Rabbi Meir Orlian
Mr. Schindler worked in the upscale office of a high-tech company. For the benefit of the employees and clients, the office had a well-stocked kitchenette that contained a state-of-the-art coffee machine as well as pastries, fruit and packaged snacks.
Mr. Schindler often worked overtime, and frequently would not leave until after 6:30 p.m. On his way out, his stomach would remind him that he hadn’t eaten for a few hours and still had an hour-long ride home. To placate his stomach, Mr. Schindler would take a pastry and a fruit with him when he left work, and eat them on the way home.
One day, a coworker, Mr. Lichter, also stayed to finish some work. As they were leaving, Mr. Schindler wrapped up a pastry and fruit and put them in his bag. “Would you like to take a snack with you?” he offered Mr. Lichter.
“Thank you,” Mr. Lichter said. “I had something earlier in the day, but I’m hesitant to take food home with me.”
“Why?” asked Mr. Schindler. “What’s the problem?”
“The refreshments are meant for us to eat while on the job,” Mr. Lichter answered. “I don’t think people are supposed to take them home.”
“I’m not exactly taking them home,” replied Mr. Schindler. “I worked a long day, and I’m hungry. You think the boss would prefer that I take time off toward the end of the day to eat in the office? And I’m not the only one who takes food for the way home.”
“I’m not sure it’s right,” said Mr. Lichter. “I know that even when the Torah allows a worker to eat from his employer’s vineyard, it says that he may not take fruit with him.”
“I never really considered the issue,” replied Mr. Schindler. “I’ll ask Rabbi Dayan.”
May Mr. Schindler take a snack from the office for the way home from work?
The Torah (Devarim 23:25-26) entitles a worker to eat of his employer’s grapes while working in a vineyard, but he may not put aside fruit for later. This permission to eat is restricted to agricultural work, however, and does not apply to a worker performing other work – even if food-related, such as a worker in a dairy or grocery (B.M. 87a; C.M. 337:1-2).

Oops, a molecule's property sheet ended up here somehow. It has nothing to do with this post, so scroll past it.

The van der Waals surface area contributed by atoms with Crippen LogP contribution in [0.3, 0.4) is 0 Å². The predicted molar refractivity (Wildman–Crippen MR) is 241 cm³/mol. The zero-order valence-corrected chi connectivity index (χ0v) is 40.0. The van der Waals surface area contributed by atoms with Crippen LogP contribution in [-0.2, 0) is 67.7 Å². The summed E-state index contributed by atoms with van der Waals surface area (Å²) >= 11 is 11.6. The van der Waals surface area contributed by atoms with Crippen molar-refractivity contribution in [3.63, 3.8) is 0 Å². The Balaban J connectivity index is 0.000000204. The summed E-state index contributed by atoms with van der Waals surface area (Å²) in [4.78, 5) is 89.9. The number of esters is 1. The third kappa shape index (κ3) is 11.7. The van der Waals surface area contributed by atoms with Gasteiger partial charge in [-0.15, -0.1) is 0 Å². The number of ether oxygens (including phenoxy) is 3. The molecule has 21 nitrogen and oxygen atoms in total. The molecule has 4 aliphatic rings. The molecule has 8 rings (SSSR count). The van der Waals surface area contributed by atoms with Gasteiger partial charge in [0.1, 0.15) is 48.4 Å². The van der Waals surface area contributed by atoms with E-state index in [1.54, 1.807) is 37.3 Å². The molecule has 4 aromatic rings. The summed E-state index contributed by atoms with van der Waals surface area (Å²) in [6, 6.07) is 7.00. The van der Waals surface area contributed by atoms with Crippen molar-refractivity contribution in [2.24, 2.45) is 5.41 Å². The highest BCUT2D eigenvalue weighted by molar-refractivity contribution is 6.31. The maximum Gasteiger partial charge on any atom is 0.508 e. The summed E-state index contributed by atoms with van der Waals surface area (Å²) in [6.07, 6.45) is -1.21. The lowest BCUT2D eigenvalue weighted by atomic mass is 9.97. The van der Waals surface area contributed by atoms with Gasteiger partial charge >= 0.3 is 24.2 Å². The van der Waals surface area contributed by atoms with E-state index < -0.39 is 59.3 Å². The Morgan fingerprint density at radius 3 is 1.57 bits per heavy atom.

Nevertheless, the Mishnah (B.M. 83a) mentions the common practice in certain places to provide meals or snacks for workers, even those not involved in agricultural work, and concludes that the rule is: “In accordance with the local common practice.” This is a significant principle in employer-employee relations (C.M. 331:2).
In an office setting, therefore, the question of whether a worker may take the office food does not relate to the Torah’s provision that a worker in the vineyard may eat, but rather to the local common practice. It is uncommon nowadays for office workers to be served meals, but it is accepted that most workplaces provide at least coffee and tea and a water cooler.
If the company also provides refreshments, whether or not it is acceptable for workers to take snacks for the way home depends on the common practice and the understanding they have with their employer. If allowing the worker to take food with him will enable him to work more efficiently toward the end of the day, that might be a factor in permitting the practice. However, if workers routinely take snacks home against the express wishes of the company owners, that would not make the practice valid, since a practice to steal does not constitute an accepted common practice. (See C.M. 337:11; Pischei Choshen, Sechirus 7:.)
It makes no difference whether the company is owned by Jews or not, since for an employee to eat what he is not entitled to is considered theft, and theft from a non-Jew is not allowed (Sma 337:38; C.M. 348:2).
“Thus,” concluded Rabbi Dayan, “whether Mr. Schindler may take a snack for the ride home depends on the common practice and the understanding with the company. If the practice is unclear, he should clarify with an authorized supervisor.”